Through a series of strange decisions yesterday night I ended up doing a brake pad swap in the parking lot during a car meet I regularly attend. Why, is probably the first question you might ask and there are a lot of reasons. Dollar tacos are a big one, but also supporting the community via education and promoting a community track day event too.

Still not very clear huh?

Let’s back up a little bit. My local car group added a track day to its yearly competition event, The Subaru Shootout, which was previously just drag racing. I’m a big fan of track days and started doing them with my car about a year ago now. A lot of people, in general and in this group, are intimidated by the idea of tracking their car. I find that particularly funny since in this club at least half the members have WRXs or STIs.


Months ago (and periodically since) when this event was conceived and arranged there was discussion of putting guides and videos together to dispel rumor, assuage doubts and show people what it takes. Since then nothing has happened. I was pondering this during a particularly soul sucking commute out of the city on Monday morning and I had a bit of an epiphany. Our group motto is “For the Community, By the Community” and that was where it came from. Putting something like that together isn’t necessarily easy, you need technical knowledge, mechanical skills, A/V equipment, and edition skills. Therefore lets, do this as a community, one person does not need to (and probably cannot) do it all!

To that end, I started writing up an outline for what I thought was important, shared that and my idea with the group and got started with gathering some of that technical knowledge. None of this quite explains how I ended up doing a brake job in a parking lot, but we’re close! Up until last night I still had my track brake pads on my car from the last even I ran that was over two weeks ago now. Driving around on track pads has a few pitfalls, they are a bit abrasive and wear rotors at an accelerated rate, they do generate a fair amount of dust (which I really don’t care about) and most critically they make your car sound like a city bus. That last one is very undesirable, particularly during those soul sucking commutes we were talking about earlier.

Swapping pads is not a big ordeal, I’ve done it on this car about 8 times in the last year at this point, however, I’m really not supposed to work on my car at my apartment. As I usually do I had enlisted the help of one of my friends, we were going to do the job at his house yesterday evening. That was the plan until yesterday morning when in one of the group chats I’m in a different friend mentioned they really were looking forward to the dollar tacos before the normal Wednesday car meet. dollar tacos are of course somewhat more alluring than a brake job so of course everyone wanted those, but we had planned the brake job. So half jokingly the idea was hatched to just do the job after getting tacos and at the meet. I decided to run with it and use it to demonstrate the most critical part of track prep (changing brake pads). So I talked to the meet organized, who liked the idea, then posted to find someone to film it and quickly we had some volunteers. Gotta love the community!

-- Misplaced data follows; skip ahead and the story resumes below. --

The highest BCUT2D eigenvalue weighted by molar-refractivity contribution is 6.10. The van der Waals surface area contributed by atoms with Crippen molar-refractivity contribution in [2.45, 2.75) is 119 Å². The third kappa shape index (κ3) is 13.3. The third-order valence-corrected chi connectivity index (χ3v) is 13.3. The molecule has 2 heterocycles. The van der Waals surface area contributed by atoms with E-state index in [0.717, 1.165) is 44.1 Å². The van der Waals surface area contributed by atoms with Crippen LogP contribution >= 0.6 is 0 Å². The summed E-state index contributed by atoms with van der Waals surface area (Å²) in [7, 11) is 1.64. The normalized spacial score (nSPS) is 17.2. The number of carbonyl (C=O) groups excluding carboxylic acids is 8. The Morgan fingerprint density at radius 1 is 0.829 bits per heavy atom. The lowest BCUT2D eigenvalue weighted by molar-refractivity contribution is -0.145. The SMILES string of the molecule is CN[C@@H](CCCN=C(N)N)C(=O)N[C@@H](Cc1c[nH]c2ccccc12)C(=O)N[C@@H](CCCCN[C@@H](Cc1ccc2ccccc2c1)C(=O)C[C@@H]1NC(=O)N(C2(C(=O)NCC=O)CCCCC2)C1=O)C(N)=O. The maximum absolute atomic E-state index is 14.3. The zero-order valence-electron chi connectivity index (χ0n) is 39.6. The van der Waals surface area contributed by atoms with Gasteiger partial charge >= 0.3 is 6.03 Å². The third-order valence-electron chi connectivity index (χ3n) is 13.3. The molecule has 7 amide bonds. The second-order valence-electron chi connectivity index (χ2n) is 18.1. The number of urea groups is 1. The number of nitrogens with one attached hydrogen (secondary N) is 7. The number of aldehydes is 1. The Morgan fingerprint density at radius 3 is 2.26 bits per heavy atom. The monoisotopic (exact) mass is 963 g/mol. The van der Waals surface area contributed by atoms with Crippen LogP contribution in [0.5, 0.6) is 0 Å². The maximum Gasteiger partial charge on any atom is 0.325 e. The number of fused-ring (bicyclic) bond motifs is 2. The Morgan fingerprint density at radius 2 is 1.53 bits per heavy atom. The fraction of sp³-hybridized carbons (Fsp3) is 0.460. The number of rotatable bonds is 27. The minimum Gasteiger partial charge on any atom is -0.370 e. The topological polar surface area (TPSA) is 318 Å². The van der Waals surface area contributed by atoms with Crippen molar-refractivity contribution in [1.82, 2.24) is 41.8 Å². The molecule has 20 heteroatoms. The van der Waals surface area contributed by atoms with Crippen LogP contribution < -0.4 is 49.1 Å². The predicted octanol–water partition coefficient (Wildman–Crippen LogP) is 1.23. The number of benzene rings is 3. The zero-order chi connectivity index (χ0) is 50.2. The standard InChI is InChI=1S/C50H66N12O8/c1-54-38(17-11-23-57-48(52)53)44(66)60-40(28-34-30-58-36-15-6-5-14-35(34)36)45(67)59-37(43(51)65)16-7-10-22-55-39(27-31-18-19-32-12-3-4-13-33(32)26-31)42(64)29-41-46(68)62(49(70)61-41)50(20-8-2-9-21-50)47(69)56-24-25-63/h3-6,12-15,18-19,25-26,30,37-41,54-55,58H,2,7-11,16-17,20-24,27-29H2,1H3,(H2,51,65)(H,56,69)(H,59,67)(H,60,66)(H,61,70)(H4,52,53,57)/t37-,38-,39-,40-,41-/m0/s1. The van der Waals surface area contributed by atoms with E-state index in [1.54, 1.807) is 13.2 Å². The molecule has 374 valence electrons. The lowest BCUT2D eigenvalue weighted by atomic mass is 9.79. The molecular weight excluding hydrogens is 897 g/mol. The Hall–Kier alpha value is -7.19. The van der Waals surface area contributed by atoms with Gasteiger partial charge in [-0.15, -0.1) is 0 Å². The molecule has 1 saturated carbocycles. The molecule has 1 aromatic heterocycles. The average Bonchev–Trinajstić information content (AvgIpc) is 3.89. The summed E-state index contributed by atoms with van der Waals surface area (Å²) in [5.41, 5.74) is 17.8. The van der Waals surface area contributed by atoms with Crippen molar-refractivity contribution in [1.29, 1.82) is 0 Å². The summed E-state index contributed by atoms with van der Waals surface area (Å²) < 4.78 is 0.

Footage needs to be edited and a voiceover done to complete the video, but I’ll worry about that later. For now I have a quiet(ish) car and a little autopsy on the “damage” from my last couple track days:

Tie rod end, with a broken boot puking grease.

This is a side effect of living a half an inch from a 800+ degree brake rotor. Both sides will need to be replaced, probably before winter, there no play in the joint yet so it hasn’t yet been contaminated and failed. The long term solution is to wrap these in header wrap and I’ve got some of that plus stainless steel zip ties in the mail

Rear Tire
Front Tire

I probably didn’t need to label them, because as you would expect after 5k miles, a dozen autoX runs and four hours and 20 minutes of track time the fronts have developed a bit of wear. On the upside it is nice and even and they’ve now been moved to the back where there was relatively little wear. I would estimate I’ll get at least 2 times more wear out of this set (10k miles, 8+ hours of track abuse) I feel uninclined to complain about that from a 200 treadwear tire.

Front Right Inner , Top View

Note the taper from front to back

Front Left Inner, Face View

Note the cracking near the hole

Front Left Inner, Side View.

Note the taper from top to bottom

Right Rear Outer, Face View

Note minor cracking

Right Rear Outer, Bottom View

Note drastically lower wear, exibiting minor taper front to back

Right Rear Outer, Side View

Note minor wear, no visible taper

I was pretty surprised to see the Front pads worn this badly. My last event had 7 20 minute sessions and I did push the brakes very hard, working on shortening braking zones. On my previous set of pads I never saw this kind of taper wear, but I was also on much less stick tires and not using nearly the braking pressure I am now and clearly this is the result. These pads cannot be used for another event. So now I have to decide if I will replace them with the same material, Carbotech XP12 or try something new.

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